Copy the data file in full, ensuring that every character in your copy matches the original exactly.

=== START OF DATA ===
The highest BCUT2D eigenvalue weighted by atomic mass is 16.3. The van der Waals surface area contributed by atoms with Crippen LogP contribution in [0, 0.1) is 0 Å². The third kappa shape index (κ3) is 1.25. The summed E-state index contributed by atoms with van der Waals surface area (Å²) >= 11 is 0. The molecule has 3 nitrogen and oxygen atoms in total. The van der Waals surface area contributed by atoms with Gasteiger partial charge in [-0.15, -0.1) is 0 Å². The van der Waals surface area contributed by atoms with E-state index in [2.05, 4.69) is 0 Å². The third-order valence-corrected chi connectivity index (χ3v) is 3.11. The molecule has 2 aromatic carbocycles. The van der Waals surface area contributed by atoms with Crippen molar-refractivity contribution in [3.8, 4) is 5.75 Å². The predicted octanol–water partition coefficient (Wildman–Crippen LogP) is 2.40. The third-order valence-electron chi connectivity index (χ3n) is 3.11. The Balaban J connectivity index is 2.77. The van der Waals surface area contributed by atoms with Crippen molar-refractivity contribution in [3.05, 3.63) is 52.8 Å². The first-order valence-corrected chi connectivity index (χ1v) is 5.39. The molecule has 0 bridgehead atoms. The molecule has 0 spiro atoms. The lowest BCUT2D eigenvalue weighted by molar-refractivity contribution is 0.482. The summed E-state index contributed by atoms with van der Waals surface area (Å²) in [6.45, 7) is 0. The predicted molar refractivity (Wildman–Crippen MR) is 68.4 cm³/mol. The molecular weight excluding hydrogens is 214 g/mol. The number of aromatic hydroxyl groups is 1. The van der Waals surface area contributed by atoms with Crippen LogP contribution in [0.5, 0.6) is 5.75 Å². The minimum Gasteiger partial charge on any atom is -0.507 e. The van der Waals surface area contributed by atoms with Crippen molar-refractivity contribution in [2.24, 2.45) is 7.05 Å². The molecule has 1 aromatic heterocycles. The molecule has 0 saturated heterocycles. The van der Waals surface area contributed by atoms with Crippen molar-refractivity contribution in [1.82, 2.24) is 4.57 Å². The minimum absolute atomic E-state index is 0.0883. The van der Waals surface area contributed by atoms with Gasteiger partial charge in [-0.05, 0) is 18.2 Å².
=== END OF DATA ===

The highest BCUT2D eigenvalue weighted by atomic mass is 16.3. The van der Waals surface area contributed by atoms with Crippen LogP contribution in [0, 0.1) is 0 Å². The third kappa shape index (κ3) is 1.25. The summed E-state index contributed by atoms with van der Waals surface area (Å²) >= 11 is 0. The molecule has 3 nitrogen and oxygen atoms in total. The van der Waals surface area contributed by atoms with Gasteiger partial charge in [-0.15, -0.1) is 0 Å². The van der Waals surface area contributed by atoms with E-state index in [2.05, 4.69) is 0 Å². The third-order valence-corrected chi connectivity index (χ3v) is 3.11. The molecule has 2 aromatic carbocycles. The van der Waals surface area contributed by atoms with Crippen molar-refractivity contribution in [3.8, 4) is 5.75 Å². The predicted octanol–water partition coefficient (Wildman–Crippen LogP) is 2.40. The third-order valence-electron chi connectivity index (χ3n) is 3.11. The Balaban J connectivity index is 2.77. The van der Waals surface area contributed by atoms with Crippen molar-refractivity contribution in [3.05, 3.63) is 52.8 Å². The first-order valence-corrected chi connectivity index (χ1v) is 5.39. The molecule has 0 bridgehead atoms. The molecule has 0 spiro atoms. The lowest BCUT2D eigenvalue weighted by molar-refractivity contribution is 0.482. The summed E-state index contributed by atoms with van der Waals surface area (Å²) in [6.45, 7) is 0. The predicted molar refractivity (Wildman–Crippen MR) is 68.4 cm³/mol. The molecular weight excluding hydrogens is 214 g/mol. The number of aromatic hydroxyl groups is 1. The van der Waals surface area contributed by atoms with Crippen LogP contribution in [0.5, 0.6) is 5.75 Å². The minimum Gasteiger partial charge on any atom is -0.507 e. The van der Waals surface area contributed by atoms with Crippen molar-refractivity contribution in [2.24, 2.45) is 7.05 Å². The molecule has 1 aromatic heterocycles. The molecule has 0 saturated heterocycles. The van der Waals surface area contributed by atoms with Crippen molar-refractivity contribution in [1.82, 2.24) is 4.57 Å². The minimum absolute atomic E-state index is 0.0883. The van der Waals surface area contributed by atoms with Gasteiger partial charge in [-0.05, 0) is 18.2 Å².